Virtual pilgrimages

Pinterest is converting social media users into curators of consumerism, who consciously construct their online identity by showcasing their taste in content selection and display. What we own used to be central to who we are, we desired what we lacked. On Pinterest we show all that we lack and desire without the necessity of doing anything about it. The world of 21st century online curation is changing the meaning of desire. Come on, pin that, you will be the most pinteresting virtual it-girl of the year!

My un-pinteresting asaroton curation with too much text!!!

34 Comments on “Pinteresting Changes in Consumer Culture”

  1. largemargeuk says:

    This is fascinating – but how do you actually do anything original with it?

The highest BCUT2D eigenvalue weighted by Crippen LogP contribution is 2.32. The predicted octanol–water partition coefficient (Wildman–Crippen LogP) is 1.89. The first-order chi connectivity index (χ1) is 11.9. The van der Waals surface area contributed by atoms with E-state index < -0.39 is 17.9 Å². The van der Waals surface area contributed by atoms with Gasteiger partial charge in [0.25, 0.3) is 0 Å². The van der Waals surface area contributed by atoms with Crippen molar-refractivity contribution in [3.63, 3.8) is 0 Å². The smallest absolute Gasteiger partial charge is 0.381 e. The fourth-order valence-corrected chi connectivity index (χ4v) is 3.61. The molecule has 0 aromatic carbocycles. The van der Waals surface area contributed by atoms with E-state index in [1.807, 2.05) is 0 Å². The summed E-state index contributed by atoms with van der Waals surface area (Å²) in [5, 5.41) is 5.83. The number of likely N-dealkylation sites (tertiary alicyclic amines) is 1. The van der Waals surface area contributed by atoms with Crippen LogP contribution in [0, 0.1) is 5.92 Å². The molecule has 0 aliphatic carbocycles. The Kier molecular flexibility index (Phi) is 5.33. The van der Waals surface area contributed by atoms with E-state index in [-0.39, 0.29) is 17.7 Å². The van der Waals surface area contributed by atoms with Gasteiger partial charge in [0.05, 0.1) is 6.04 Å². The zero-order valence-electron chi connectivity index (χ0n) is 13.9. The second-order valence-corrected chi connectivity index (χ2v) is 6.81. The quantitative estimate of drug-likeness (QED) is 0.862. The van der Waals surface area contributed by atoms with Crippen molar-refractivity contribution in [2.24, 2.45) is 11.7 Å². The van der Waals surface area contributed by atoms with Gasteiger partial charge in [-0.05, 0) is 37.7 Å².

• automaticturk says:

      The problem is, there’s a pressure on the Pinterest user not to leave the herd and do something original. The moment you do what everyone else is doing, you start getting responses. Cheri Lucas wrote a great piece about her experience, she also argues that only the mainstream becomes popular. What I find really refreshing thing about Pinterest is that the mainstream taste is becoming much more quaint, pretty, and well-designed. For Lucas’ piece:

  2. boldsoul says:

    Very insightful and timely.

  3. No real mention of information dissemination and that is the main reason I use it. There are great resources available there if you do more than just pin it. Tracking the image back to the original source may require a few more clicks but is worth it. On the downside, if I have to look at another nail polish I may do something I’ll regret, but that’s what you get for not fitting the primary demographic.